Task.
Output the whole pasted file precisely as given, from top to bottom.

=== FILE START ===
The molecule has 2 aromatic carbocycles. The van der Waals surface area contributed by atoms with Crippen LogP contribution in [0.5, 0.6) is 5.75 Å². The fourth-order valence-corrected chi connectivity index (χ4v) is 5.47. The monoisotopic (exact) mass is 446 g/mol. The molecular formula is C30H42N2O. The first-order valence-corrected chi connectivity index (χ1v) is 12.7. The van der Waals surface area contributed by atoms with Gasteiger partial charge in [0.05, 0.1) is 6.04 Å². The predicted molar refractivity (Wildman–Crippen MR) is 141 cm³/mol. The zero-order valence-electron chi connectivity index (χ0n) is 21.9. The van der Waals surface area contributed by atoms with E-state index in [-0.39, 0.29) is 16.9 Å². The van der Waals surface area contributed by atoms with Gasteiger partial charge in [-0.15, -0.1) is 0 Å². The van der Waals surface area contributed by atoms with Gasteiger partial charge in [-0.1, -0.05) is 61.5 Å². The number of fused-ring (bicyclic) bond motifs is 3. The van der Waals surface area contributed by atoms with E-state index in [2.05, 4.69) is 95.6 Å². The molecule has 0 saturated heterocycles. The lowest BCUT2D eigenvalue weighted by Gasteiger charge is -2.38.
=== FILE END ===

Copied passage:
The molecule has 2 aromatic carbocycles. The van der Waals surface area contributed by atoms with Crippen LogP contribution in [0.5, 0.6) is 5.75 Å². The fourth-order valence-corrected chi connectivity index (χ4v) is 5.47. The monoisotopic (exact) mass is 446 g/mol. The molecular formula is C30H42N2O. The first-order valence-corrected chi connectivity index (χ1v) is 12.7. The van der Waals surface area contributed by atoms with Gasteiger partial charge in [0.05, 0.1) is 6.04 Å². The predicted molar refractivity (Wildman–Crippen MR) is 141 cm³/mol. The zero-order valence-electron chi connectivity index (χ0n) is 21.9. The van der Waals surface area contributed by atoms with E-state index in [-0.39, 0.29) is 16.9 Å². The van der Waals surface area contributed by atoms with Gasteiger partial charge in [-0.15, -0.1) is 0 Å². The van der Waals surface area contributed by atoms with Gasteiger partial charge in [-0.1, -0.05) is 61.5 Å². The number of fused-ring (bicyclic) bond motifs is 3. The van der Waals surface area contributed by atoms with E-state index in [2.05, 4.69) is 95.6 Å². The molecule has 0 saturated heterocycles. The lowest BCUT2D eigenvalue weighted by Gasteiger charge is -2.38.